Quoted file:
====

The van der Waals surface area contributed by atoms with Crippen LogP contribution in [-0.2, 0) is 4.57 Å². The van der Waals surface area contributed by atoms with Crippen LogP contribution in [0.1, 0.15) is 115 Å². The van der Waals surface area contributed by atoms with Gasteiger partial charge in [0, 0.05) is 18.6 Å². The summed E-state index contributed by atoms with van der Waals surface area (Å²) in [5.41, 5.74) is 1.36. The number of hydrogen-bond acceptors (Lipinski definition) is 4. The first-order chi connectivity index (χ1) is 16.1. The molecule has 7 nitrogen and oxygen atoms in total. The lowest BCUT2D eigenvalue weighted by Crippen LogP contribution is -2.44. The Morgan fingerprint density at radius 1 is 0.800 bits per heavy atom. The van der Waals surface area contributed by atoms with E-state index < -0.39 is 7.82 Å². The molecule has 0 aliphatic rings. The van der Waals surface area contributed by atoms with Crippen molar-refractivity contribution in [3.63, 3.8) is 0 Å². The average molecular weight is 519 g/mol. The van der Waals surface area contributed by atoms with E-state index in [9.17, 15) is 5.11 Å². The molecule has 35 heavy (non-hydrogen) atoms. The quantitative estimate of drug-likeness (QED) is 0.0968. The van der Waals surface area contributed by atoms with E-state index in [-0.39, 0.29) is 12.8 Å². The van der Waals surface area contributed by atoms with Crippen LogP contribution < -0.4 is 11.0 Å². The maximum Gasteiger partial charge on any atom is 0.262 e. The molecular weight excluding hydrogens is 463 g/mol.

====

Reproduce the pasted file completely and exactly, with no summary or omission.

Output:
The van der Waals surface area contributed by atoms with Crippen LogP contribution in [-0.2, 0) is 4.57 Å². The van der Waals surface area contributed by atoms with Crippen LogP contribution in [0.1, 0.15) is 115 Å². The van der Waals surface area contributed by atoms with Gasteiger partial charge in [0, 0.05) is 18.6 Å². The summed E-state index contributed by atoms with van der Waals surface area (Å²) in [5.41, 5.74) is 1.36. The number of hydrogen-bond acceptors (Lipinski definition) is 4. The first-order chi connectivity index (χ1) is 16.1. The molecule has 7 nitrogen and oxygen atoms in total. The lowest BCUT2D eigenvalue weighted by Crippen LogP contribution is -2.44. The Morgan fingerprint density at radius 1 is 0.800 bits per heavy atom. The van der Waals surface area contributed by atoms with E-state index < -0.39 is 7.82 Å². The molecule has 0 aliphatic rings. The van der Waals surface area contributed by atoms with Crippen molar-refractivity contribution in [3.63, 3.8) is 0 Å². The average molecular weight is 519 g/mol. The van der Waals surface area contributed by atoms with E-state index in [9.17, 15) is 5.11 Å². The molecule has 35 heavy (non-hydrogen) atoms. The quantitative estimate of drug-likeness (QED) is 0.0968. The van der Waals surface area contributed by atoms with E-state index in [-0.39, 0.29) is 12.8 Å². The van der Waals surface area contributed by atoms with Crippen LogP contribution < -0.4 is 11.0 Å². The maximum Gasteiger partial charge on any atom is 0.262 e. The molecular weight excluding hydrogens is 463 g/mol.